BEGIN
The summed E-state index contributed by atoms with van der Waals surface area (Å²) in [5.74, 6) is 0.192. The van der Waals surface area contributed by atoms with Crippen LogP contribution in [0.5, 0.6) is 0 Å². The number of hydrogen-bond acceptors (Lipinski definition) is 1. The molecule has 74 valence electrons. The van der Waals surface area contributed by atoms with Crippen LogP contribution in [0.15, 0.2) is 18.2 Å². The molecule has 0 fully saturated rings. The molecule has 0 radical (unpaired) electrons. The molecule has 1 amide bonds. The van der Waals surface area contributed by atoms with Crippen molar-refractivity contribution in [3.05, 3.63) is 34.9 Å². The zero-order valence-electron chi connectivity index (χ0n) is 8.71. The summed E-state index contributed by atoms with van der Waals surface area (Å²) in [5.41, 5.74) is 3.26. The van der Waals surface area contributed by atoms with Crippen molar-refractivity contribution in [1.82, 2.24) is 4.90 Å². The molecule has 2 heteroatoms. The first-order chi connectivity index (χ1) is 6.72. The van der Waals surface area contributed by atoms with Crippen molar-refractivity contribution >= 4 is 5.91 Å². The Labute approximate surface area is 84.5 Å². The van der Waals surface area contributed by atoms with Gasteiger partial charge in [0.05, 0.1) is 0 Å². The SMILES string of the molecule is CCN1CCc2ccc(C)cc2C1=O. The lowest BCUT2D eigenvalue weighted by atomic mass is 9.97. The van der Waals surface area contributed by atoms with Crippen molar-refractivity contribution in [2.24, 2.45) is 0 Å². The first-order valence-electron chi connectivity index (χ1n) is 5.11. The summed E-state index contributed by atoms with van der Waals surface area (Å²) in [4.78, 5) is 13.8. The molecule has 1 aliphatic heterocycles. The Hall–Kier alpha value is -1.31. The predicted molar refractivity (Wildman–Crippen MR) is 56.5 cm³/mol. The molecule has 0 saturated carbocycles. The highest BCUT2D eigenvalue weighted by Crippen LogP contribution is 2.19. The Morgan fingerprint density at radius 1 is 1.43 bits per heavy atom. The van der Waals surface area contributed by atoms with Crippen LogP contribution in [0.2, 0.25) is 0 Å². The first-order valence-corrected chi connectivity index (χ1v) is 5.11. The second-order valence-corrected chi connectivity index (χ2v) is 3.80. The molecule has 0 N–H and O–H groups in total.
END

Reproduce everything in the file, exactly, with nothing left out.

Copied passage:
The summed E-state index contributed by atoms with van der Waals surface area (Å²) in [5.74, 6) is 0.192. The van der Waals surface area contributed by atoms with Crippen LogP contribution in [0.5, 0.6) is 0 Å². The number of hydrogen-bond acceptors (Lipinski definition) is 1. The molecule has 74 valence electrons. The van der Waals surface area contributed by atoms with Crippen LogP contribution in [0.15, 0.2) is 18.2 Å². The molecule has 0 fully saturated rings. The molecule has 0 radical (unpaired) electrons. The molecule has 1 amide bonds. The van der Waals surface area contributed by atoms with Crippen molar-refractivity contribution in [3.05, 3.63) is 34.9 Å². The zero-order valence-electron chi connectivity index (χ0n) is 8.71. The summed E-state index contributed by atoms with van der Waals surface area (Å²) in [5.41, 5.74) is 3.26. The van der Waals surface area contributed by atoms with Crippen molar-refractivity contribution in [1.82, 2.24) is 4.90 Å². The molecule has 2 heteroatoms. The first-order chi connectivity index (χ1) is 6.72. The van der Waals surface area contributed by atoms with Crippen molar-refractivity contribution >= 4 is 5.91 Å². The Labute approximate surface area is 84.5 Å². The van der Waals surface area contributed by atoms with Gasteiger partial charge in [0.05, 0.1) is 0 Å². The SMILES string of the molecule is CCN1CCc2ccc(C)cc2C1=O. The lowest BCUT2D eigenvalue weighted by atomic mass is 9.97. The van der Waals surface area contributed by atoms with Crippen molar-refractivity contribution in [2.24, 2.45) is 0 Å². The first-order valence-electron chi connectivity index (χ1n) is 5.11. The summed E-state index contributed by atoms with van der Waals surface area (Å²) in [4.78, 5) is 13.8. The molecule has 1 aliphatic heterocycles. The Hall–Kier alpha value is -1.31. The predicted molar refractivity (Wildman–Crippen MR) is 56.5 cm³/mol. The molecule has 0 saturated carbocycles. The highest BCUT2D eigenvalue weighted by Crippen LogP contribution is 2.19. The Morgan fingerprint density at radius 1 is 1.43 bits per heavy atom. The van der Waals surface area contributed by atoms with Crippen LogP contribution in [0.2, 0.25) is 0 Å². The first-order valence-corrected chi connectivity index (χ1v) is 5.11. The second-order valence-corrected chi connectivity index (χ2v) is 3.80. The molecule has 0 N–H and O–H groups in total.